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Thread: Rethinking Winder Stair

  1. #16
    I'll just take the last part. We used to buy treads , and make treads only for the pickiest people. Even the bought ones had to
    be jointed and ripped to size. Then we ran the front edge "bull nose" on the shaper. The best looking grain always went toward bullnose edge. And the best looking treads were always toward the
    bottom of staircase. Treads got a 1/4 " tongue" cut on the shaper The risers we usually made from oak bought un dressed ,we used dados to cut 5/16th wide and deep dados , fine grain went
    to riser top. Treads were not glued to risers, we drilled holes thru riser and and little way into tread, and then nailed
    risers to treads with headed ,coated nails. The nails at the ends were always about 7 or 8 inches from ends. There is a good reason for that. No
    matter how accurately you lay out your marks for routing the stringers things are never perfect. So when wedging up the
    stair if you have any tread noses that that won't seat property ,you can bop them with a rubber mallet and the un-
    nailed tread can go into place by "leaving the riser behind".
    Last edited by Mel Fulks; 08-04-2020 at 1:34 PM. Reason: Glue blocks were solid from side to side

  2. #17
    Quote Originally Posted by John Gornall View Post
    I would do whatever it takes to get rid of the winders...
    This. Eliminate the winders.
    "Anything seems possible when you don't know what you're doing."

  3. #18
    Join Date
    Oct 2007
    Dawson Creek, BC
    Did you check the headroom at the beam when you add tread length? It looks like it could be close.

  4. #19
    The winders I tore out were just plywood boxes covered by flooring on the top with a nosing piece. You could easily make the nosing from 5/4 as you indicate. I would plane it to 1 inch and then put a 1/2 round nose on the top and bottom. It can be nailed/glued or screwed, I would use trim head screws and fill the small holes with color matched wax (commercially available). You can use the same sore of nosing piece at the top to transition to the floor. If you need to, it can be wider and rabbeted so the part that goes over the subfloor is the same thickness as the flooring.

    I have the tools to start with rough lumber but I found oak treads available at the lumber yard I use for molding that were cheaper than starting with rough boards. Plus no glueup or planing was required. Around here at least, you will not find treads at the big box stores but the lumber yards that are typically closed on the weekend should have them. But I think they will all have rounded noses. I guess you could rip that off, they are wider than the minimum tread width.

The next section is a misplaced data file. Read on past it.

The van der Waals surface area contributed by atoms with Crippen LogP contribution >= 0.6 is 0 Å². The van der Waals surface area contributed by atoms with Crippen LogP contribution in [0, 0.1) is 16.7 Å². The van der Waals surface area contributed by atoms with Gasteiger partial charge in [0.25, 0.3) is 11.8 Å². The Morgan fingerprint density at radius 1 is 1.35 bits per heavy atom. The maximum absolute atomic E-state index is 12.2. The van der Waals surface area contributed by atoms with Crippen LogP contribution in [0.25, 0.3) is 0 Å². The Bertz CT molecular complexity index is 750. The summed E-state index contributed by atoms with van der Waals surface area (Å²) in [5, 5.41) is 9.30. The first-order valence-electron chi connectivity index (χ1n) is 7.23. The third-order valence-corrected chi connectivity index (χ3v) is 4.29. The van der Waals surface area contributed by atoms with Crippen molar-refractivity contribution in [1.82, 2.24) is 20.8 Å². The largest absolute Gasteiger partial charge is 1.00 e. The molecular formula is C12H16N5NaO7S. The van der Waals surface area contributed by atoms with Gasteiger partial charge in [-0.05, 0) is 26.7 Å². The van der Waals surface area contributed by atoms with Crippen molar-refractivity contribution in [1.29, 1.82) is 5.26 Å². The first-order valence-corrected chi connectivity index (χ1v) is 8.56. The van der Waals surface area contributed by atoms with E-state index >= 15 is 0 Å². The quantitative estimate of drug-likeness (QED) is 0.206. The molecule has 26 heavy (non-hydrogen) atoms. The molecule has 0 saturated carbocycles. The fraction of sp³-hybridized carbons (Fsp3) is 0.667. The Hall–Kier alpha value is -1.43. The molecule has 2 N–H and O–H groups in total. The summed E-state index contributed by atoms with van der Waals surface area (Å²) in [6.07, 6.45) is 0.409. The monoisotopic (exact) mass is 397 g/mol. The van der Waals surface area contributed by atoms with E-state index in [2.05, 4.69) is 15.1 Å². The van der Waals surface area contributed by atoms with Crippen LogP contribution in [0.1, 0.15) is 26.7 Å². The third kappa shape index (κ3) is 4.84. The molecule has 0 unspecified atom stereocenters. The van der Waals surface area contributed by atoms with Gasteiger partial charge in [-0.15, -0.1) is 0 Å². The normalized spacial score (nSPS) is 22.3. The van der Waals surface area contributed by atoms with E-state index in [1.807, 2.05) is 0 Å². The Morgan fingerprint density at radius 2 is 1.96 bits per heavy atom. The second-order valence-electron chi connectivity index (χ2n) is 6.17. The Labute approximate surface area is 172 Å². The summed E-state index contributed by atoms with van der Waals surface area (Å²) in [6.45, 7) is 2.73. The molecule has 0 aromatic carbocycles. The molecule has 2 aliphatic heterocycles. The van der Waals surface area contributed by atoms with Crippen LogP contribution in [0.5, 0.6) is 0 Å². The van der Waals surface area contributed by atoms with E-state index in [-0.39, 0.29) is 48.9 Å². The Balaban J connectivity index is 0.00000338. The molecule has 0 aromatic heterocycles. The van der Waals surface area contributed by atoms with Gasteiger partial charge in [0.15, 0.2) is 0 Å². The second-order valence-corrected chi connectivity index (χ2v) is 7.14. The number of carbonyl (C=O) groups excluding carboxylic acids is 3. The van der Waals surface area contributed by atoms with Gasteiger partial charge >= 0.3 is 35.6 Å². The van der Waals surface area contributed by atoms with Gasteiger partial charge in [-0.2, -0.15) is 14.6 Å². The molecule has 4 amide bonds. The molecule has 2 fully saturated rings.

I rabbeted the back of each tread to product a little 1/4 square tongue to go into a dado in the riser.

    One thing I liked about the staircase I tore out is how they attached the outside stringer. They nailed a 2x4, flat, onto the wall studs and then nailed the stringer to that. That created enough of a channel that the skirt board could slide down behind the stringer and the treads just butted into it. That avoids all the fitting you normally have to do. But it means you have to cut the treads accurately. I think one reason you see a lot of painted risers is it supports a little caulk in any gap, however. Where I have open treads, not between two walls, the treads extend out over the wall and there is a fitted skirt under them. The skirt should be mitered for the risers (which also get mitered). It was a bit of a pain but no harder than installing trim. But the treads between two walls is definitely less fussy, especially if you can slide the skirt behind the stringers.

    Use 2x12s for the stringers. The staircase I tore out was 2x10s and there wasn't much left after they cut the notches. A little scary.

  5. #20
    Join Date
    Jan 2008
    Western Nebraska
    Winders serve a purpose, to get more steps in less space. Stairwells are rarely big enough to allow a perfect set of stairs. In most instances winders are used to get enough headroom at the bottom of the stairs. You can't just tear them out without reconfiguring the entire system and usually there isn't room for that. Two winders gone in these steps = 15" less headroom at the bottom of the stairs and two more steps intruding into the living space at the bottom.

  6. #21
    I agree with Steve, it takes space to eliminate the winders. I did it by reducing the tread depth, the original stairs were something like 14 inches wide. Far above code. That gave me the run to eliminate the winders with a rise and run within code requirements.

    With respect to white oak, I did not see that option in the search I did for treads but it might exist. My floors are white oak but I just used the oak treads I found. Both are clear finished and I don't think the difference is significant. There are a lot of variations in oak, much more than just red versus white, as well as variation in trees of each type. I think red oak stairs with white oak floors works fine in my house and I suspect it would in yours too. I don't actually know if my treads are red or white oak or some of both. To truly get white oak treads may mean you will have to make them from rough lumber.

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